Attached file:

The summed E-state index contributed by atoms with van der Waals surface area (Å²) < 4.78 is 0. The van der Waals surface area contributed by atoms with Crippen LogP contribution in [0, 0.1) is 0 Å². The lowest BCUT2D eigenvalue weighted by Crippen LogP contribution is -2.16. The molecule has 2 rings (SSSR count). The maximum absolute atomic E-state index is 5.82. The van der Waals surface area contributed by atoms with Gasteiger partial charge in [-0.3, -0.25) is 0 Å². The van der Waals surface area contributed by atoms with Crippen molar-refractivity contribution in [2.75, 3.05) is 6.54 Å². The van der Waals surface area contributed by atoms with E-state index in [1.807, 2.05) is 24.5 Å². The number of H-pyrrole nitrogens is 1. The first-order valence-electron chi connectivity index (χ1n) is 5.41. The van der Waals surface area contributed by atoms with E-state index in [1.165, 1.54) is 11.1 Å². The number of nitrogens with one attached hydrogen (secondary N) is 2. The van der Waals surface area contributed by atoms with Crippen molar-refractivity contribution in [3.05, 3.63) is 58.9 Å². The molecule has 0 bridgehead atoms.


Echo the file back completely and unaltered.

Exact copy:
The summed E-state index contributed by atoms with van der Waals surface area (Å²) < 4.78 is 0. The van der Waals surface area contributed by atoms with Crippen LogP contribution in [0, 0.1) is 0 Å². The lowest BCUT2D eigenvalue weighted by Crippen LogP contribution is -2.16. The molecule has 2 rings (SSSR count). The maximum absolute atomic E-state index is 5.82. The van der Waals surface area contributed by atoms with Gasteiger partial charge in [-0.3, -0.25) is 0 Å². The van der Waals surface area contributed by atoms with Crippen molar-refractivity contribution in [2.75, 3.05) is 6.54 Å². The van der Waals surface area contributed by atoms with E-state index in [1.807, 2.05) is 24.5 Å². The number of H-pyrrole nitrogens is 1. The first-order valence-electron chi connectivity index (χ1n) is 5.41. The van der Waals surface area contributed by atoms with E-state index in [1.165, 1.54) is 11.1 Å². The number of nitrogens with one attached hydrogen (secondary N) is 2. The van der Waals surface area contributed by atoms with Crippen molar-refractivity contribution in [3.05, 3.63) is 58.9 Å². The molecule has 0 bridgehead atoms.